Author Archives: nancystebbins

Reasons to Read The Little Friend

I don’t know about you, but nothing inspires me to write more than reading a wonderful novel or story. And after reading Donna Tartt’s book, I couldn’t stop thinking about craft.

A good friend, who recommended the book to me, did me the favor of telling me the ending before I ever picked up the book. Her intent wasn’t to “spoil” the book for me, but a warning not to read it like a mystery novel. All of the criticism of the book I’ve read comes from readers who didn’t enter the book with this mindset, so I’ll pass this information on to you: in the end, you won’t know who the murderer was. Yes, the little girl sets out to solve the murder, but what she learns is so much more interesting.

Here would be my top three reasons for reading this book:

1. The language is both precise and gorgeous. The author’s use of modifiers is so perfect, you’ll want to go try on some adverbs when you’re finished, all those writing manuals be damned.

2. If you’ve ever struggled to understand Dramatica concepts, especially the main character’s unique ability, you’ll see a perfect example here. (I don’t know if this was intentional in the author’s part, but when I read it, it was an “ah-ha” moment for me.)

3. She makes the “villain” (one of them, anyway) so human and vulnerable, that the reader wants him to make good choices, understands when he doesn’t, and hopes his punishment isn’t too harsh.

I’m sure you can think of more reasons to read this book. You are welcome to post them!


Meanwhile, Back at the Ranch

(Nancy’s Critical Introduction for her Pacific MFA thesis)

First though, I’d like to make sure you all know how much I appreciate you: my advisors, workshop leaders, and the other faculty I never got to work with directly, for the knowledge and wisdom you pour into your craft talks and workshops. Shelley, Colleen and Tenley for your dedication and patience. My fellow students. Thank you all so much.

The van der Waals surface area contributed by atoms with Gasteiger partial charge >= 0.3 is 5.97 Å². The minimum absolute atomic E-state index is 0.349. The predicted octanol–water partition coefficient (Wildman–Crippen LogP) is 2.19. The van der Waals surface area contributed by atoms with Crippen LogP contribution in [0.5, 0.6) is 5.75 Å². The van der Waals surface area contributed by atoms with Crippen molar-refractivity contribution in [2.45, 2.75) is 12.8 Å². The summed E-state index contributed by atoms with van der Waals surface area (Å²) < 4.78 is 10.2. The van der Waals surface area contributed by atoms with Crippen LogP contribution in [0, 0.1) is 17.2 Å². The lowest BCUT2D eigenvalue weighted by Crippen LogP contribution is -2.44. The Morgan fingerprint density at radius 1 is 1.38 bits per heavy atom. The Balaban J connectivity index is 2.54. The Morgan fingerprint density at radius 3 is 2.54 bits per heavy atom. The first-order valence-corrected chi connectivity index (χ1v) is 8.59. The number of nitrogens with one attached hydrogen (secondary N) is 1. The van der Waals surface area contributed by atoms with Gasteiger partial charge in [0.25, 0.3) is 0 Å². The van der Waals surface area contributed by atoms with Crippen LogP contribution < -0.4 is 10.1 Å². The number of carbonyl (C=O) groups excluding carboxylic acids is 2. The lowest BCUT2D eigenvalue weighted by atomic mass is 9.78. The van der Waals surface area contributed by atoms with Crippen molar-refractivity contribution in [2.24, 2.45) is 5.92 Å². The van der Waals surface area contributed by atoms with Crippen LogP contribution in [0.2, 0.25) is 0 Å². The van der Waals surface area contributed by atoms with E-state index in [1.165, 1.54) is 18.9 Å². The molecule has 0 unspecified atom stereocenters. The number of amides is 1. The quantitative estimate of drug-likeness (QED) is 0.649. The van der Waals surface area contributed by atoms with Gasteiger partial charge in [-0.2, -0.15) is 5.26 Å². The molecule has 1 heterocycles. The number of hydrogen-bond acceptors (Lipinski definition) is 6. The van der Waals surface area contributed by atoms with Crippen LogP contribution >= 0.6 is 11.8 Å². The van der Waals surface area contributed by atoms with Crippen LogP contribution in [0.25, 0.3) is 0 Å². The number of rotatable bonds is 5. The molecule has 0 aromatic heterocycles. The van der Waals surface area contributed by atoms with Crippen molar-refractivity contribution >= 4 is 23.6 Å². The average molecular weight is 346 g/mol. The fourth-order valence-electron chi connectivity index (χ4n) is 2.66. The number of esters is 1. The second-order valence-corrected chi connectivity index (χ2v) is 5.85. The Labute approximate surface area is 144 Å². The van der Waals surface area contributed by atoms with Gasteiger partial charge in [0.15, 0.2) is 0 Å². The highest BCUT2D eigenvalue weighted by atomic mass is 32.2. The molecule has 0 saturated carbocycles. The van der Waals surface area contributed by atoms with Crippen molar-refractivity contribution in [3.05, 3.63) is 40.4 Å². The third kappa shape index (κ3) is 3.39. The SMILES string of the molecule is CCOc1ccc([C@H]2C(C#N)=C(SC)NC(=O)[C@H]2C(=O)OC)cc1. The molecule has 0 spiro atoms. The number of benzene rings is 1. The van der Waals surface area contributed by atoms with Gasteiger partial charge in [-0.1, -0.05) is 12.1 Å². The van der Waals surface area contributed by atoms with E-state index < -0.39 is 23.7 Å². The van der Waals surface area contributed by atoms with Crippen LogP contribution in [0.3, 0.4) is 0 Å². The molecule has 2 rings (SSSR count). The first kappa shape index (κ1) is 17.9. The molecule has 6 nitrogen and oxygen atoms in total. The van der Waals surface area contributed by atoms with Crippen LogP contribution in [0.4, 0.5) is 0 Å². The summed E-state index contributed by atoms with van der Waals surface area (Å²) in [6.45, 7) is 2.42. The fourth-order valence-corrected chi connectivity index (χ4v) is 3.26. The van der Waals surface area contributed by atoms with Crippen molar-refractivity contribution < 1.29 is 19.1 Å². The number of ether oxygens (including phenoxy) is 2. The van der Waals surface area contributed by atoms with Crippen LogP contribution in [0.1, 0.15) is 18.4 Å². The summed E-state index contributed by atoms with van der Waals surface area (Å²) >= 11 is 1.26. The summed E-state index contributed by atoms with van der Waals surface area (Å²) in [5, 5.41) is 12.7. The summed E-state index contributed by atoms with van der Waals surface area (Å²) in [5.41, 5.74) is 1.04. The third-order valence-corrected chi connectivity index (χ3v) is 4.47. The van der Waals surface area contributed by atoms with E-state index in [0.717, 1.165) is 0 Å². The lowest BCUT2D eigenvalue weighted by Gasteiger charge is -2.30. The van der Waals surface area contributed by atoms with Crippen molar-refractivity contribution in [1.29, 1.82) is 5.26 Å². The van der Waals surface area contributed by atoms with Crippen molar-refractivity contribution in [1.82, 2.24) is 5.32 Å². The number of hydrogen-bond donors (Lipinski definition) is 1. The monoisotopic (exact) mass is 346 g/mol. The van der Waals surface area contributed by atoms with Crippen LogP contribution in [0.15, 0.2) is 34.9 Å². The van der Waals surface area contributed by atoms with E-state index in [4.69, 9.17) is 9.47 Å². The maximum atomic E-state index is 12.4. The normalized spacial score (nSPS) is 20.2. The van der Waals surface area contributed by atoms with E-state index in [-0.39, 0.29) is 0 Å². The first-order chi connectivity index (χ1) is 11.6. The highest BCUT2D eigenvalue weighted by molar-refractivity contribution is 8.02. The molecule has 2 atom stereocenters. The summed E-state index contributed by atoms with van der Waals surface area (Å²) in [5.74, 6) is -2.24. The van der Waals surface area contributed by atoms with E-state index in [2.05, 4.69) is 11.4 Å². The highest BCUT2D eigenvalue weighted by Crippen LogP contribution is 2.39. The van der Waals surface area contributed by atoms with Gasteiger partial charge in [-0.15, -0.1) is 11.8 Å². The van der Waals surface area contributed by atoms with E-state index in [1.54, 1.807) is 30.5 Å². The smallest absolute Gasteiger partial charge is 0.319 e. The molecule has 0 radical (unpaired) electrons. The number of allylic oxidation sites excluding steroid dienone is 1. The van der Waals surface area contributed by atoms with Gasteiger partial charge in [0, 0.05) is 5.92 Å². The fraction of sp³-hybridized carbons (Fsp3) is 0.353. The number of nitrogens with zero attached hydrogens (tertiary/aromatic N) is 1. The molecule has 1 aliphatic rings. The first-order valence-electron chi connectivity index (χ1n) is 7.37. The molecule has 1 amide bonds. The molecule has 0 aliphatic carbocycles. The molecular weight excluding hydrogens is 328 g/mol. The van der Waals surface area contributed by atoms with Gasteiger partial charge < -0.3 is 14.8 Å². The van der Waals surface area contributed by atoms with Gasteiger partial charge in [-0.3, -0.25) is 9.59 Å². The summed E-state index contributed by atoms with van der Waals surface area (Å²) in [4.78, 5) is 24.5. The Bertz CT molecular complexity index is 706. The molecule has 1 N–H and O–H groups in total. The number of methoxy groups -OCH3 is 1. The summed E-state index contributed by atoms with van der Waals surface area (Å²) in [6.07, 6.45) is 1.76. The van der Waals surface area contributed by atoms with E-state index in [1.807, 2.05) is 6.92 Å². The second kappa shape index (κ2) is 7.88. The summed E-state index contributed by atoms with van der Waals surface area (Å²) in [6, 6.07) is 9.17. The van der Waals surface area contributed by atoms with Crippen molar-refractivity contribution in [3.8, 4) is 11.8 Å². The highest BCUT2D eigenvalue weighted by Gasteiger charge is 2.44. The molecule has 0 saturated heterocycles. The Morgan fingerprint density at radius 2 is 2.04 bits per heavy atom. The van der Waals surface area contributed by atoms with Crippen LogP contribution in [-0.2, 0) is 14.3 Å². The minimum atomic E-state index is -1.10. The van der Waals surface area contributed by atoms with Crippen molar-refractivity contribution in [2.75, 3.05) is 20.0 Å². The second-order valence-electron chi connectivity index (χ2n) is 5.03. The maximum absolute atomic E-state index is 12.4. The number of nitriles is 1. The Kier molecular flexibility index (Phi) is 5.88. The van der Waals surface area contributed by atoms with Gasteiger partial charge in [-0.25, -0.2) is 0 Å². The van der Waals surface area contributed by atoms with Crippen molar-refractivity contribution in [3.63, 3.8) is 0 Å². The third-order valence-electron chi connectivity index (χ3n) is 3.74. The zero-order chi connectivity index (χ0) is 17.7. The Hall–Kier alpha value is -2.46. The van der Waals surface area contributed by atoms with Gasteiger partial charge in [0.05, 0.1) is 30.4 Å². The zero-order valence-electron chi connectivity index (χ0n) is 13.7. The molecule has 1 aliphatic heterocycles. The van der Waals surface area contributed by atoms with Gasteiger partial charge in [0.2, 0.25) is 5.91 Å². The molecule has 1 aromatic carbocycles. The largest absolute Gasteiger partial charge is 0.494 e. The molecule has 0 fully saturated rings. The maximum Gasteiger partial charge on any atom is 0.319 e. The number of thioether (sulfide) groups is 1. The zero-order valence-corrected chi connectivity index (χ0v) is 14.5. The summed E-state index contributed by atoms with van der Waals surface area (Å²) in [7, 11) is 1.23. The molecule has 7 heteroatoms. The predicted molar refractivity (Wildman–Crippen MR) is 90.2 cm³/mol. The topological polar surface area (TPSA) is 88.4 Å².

I originally titled this talk “Meanwhile, Back at the Ranch,” because I had been pondering transitions in my work, experimenting with making them less and less explicit, especially after doing Pam’s famous writing exercise involving the three memories. At one point I shared with Kellie that this felt foreign to me, as I’d always been a “Meanwhile, Back at the Ranch” sort of writer. And while this has been an important element in the novel, I’d like to officially change the title of this talk to A Tilted World, because I think it has a more overarching meaning.

It has been difficult to narrow down the sort of writing that resonates most with me, because my favorite works seem to have little in common. I love magical realism, Southern Gothic, metafiction, and works that exhibit a wry humor. My favorite writers have included such diverse people as Margaret Atwood, Gabriel Garcia-Marquez, Peter Taylor, and Carson McCullers.

Kellie used a fascinating phrase early last semester, as we were talking about genres: she spoke of writing that “tilts toward” the magical. I began to think about how the works I love don’t rebuild the world, but instead tilt it just a little through magic or humor, or the odd juxtaposition, all of which cause a sudden shift in understanding, a reframing.

(Continued on Nancy’s Author Page)